Monday 19 August 2019 12:24 pm

Broadcasters push for longer ad breaks as streaming competition heats up

UK broadcasters are consulting with the government on plans to extend TV advert breaks as they look to stave off growing competition from online streaming rivals.

Public service broadcasters (PSB) such as ITV and Channel 4 are in talks with the Department for Digital, Culture, Media and Sport (DCMS) over proposals that could see the current cap of seven minutes of advertising per hour lifted.

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The move comes as the broadcasters face fierce competition from subscription streaming services such as Netflix and Amazon, which are growing their share of TV viewing time.

But the PSBs are also facing a squeeze on their advertising revenue amid pressure from tech giants such as Facebook and Google. TV advertising revenue is set to decline three per cent over the year, according to analysts at Enders.

Under current rules laid out by regulator Ofcom, adverts on ITV, Channel 4 and Channel 5 are limited to an average of seven minutes per hour in off-peak times, while commercial rivals such as Sky have a higher cap of nine minutes. 

The UK’s proposals are less strict than European limits, which place a 12-minute cap on ad breaks.

Gregor Chalmers, associate director at media agency The Specialist Works, said: “The knee-jerk reaction from some will be to view this as a ploy to boost revenue for the traditional channels.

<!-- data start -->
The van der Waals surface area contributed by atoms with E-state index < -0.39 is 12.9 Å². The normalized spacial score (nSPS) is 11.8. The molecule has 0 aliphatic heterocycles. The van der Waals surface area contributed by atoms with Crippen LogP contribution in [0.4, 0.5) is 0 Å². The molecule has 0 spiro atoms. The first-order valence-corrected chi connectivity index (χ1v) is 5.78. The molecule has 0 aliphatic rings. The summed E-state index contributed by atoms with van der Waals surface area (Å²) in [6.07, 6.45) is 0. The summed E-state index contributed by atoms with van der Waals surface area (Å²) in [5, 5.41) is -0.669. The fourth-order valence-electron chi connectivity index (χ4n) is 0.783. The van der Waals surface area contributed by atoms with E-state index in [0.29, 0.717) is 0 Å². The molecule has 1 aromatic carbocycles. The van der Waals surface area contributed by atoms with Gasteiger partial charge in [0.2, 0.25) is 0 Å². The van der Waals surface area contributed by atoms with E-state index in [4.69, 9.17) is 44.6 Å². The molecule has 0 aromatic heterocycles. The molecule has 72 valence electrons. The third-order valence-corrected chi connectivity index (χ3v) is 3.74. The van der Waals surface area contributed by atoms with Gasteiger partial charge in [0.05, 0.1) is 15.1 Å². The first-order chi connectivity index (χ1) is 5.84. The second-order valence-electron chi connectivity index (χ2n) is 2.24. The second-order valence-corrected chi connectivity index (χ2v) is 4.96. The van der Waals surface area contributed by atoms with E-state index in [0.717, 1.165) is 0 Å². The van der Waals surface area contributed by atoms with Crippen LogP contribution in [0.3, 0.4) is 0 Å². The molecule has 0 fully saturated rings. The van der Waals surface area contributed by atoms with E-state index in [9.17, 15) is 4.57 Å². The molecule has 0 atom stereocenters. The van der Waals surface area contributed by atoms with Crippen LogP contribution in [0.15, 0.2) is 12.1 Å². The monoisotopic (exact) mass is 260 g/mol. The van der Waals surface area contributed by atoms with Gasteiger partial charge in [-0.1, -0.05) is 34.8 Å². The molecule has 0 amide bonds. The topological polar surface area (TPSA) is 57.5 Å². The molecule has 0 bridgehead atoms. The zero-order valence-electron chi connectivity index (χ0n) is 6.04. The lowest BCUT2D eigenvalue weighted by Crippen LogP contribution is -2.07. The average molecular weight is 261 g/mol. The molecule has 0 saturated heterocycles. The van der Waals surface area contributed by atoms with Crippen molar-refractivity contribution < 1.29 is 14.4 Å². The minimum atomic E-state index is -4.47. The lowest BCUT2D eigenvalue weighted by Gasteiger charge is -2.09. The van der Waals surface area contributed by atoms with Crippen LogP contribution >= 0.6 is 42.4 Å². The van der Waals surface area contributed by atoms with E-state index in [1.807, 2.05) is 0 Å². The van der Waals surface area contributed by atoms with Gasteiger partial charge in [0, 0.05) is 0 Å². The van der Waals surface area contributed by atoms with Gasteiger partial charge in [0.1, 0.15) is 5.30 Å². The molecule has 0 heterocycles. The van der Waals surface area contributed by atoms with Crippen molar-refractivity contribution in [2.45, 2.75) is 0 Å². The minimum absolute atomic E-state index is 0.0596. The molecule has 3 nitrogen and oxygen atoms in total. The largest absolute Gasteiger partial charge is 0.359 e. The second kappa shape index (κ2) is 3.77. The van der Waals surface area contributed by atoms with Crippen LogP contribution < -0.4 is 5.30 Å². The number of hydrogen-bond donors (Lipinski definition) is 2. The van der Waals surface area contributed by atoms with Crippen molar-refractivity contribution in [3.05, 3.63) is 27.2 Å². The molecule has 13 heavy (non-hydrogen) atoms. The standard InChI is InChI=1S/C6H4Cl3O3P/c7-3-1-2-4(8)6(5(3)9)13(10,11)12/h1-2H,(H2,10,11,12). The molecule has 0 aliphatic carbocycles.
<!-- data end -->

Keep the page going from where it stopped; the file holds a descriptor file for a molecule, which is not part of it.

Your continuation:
“However, this should be embraced as a move to bring the UK more in line with European and International counterparts.”

Nevertheless, any relaxation of the limits is likely to be unpopular with viewers. Ofcom’s latest report on TV viewing revealed just under half of UK adults feel there are already too many ad breaks on the main commercial channels.

Nic Pietersma, business director at media consultancy Ebiquity, said the “lighter touch” approach by the regulator could help to level the playing field.

But he warned an increase in permitted advertising time could drive down the market price for ad slots, while it could risk alienating consumers who can now opt for paid streaming service or BBC channels.

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A spokesperson for DCMS said: “The government is consulting on a range of issues in the broadcasting market, including in relation to advertising. 

“We already have strict limits in place on advertising and we have been clear that we have no plans to make legislative changes in this area.”

Main image credit: Getty